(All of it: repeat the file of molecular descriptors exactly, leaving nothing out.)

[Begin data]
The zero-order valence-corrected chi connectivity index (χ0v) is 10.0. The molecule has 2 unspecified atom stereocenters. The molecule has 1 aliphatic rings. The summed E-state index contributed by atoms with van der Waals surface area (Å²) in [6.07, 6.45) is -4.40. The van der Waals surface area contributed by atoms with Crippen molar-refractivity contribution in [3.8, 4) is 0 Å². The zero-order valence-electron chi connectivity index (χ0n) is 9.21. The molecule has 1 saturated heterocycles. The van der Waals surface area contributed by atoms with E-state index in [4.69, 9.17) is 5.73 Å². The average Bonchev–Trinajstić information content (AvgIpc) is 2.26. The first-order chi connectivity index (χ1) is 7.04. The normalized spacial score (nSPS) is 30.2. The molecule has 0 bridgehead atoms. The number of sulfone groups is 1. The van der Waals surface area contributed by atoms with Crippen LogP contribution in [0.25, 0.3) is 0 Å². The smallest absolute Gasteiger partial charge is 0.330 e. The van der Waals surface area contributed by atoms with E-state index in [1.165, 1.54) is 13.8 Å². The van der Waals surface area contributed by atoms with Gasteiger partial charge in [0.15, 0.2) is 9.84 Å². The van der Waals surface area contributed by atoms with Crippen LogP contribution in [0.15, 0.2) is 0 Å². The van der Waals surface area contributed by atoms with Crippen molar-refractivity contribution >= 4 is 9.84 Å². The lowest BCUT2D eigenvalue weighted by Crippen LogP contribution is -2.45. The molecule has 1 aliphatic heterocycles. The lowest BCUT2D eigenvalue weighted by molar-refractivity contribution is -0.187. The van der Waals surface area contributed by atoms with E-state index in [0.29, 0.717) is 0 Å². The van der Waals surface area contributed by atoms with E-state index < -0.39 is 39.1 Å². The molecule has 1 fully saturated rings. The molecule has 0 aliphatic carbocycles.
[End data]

The zero-order valence-corrected chi connectivity index (χ0v) is 10.0. The molecule has 2 unspecified atom stereocenters. The molecule has 1 aliphatic rings. The summed E-state index contributed by atoms with van der Waals surface area (Å²) in [6.07, 6.45) is -4.40. The van der Waals surface area contributed by atoms with Crippen molar-refractivity contribution in [3.8, 4) is 0 Å². The zero-order valence-electron chi connectivity index (χ0n) is 9.21. The molecule has 1 saturated heterocycles. The van der Waals surface area contributed by atoms with E-state index in [4.69, 9.17) is 5.73 Å². The average Bonchev–Trinajstić information content (AvgIpc) is 2.26. The first-order chi connectivity index (χ1) is 7.04. The normalized spacial score (nSPS) is 30.2. The molecule has 0 bridgehead atoms. The number of sulfone groups is 1. The van der Waals surface area contributed by atoms with Crippen LogP contribution in [0.25, 0.3) is 0 Å². The smallest absolute Gasteiger partial charge is 0.330 e. The van der Waals surface area contributed by atoms with E-state index in [1.165, 1.54) is 13.8 Å². The van der Waals surface area contributed by atoms with Gasteiger partial charge in [0.15, 0.2) is 9.84 Å². The van der Waals surface area contributed by atoms with Crippen LogP contribution in [0.15, 0.2) is 0 Å². The van der Waals surface area contributed by atoms with Crippen molar-refractivity contribution >= 4 is 9.84 Å². The lowest BCUT2D eigenvalue weighted by Crippen LogP contribution is -2.45. The molecule has 1 aliphatic heterocycles. The lowest BCUT2D eigenvalue weighted by molar-refractivity contribution is -0.187. The van der Waals surface area contributed by atoms with E-state index in [0.29, 0.717) is 0 Å². The van der Waals surface area contributed by atoms with E-state index < -0.39 is 39.1 Å². The molecule has 1 fully saturated rings. The molecule has 0 aliphatic carbocycles.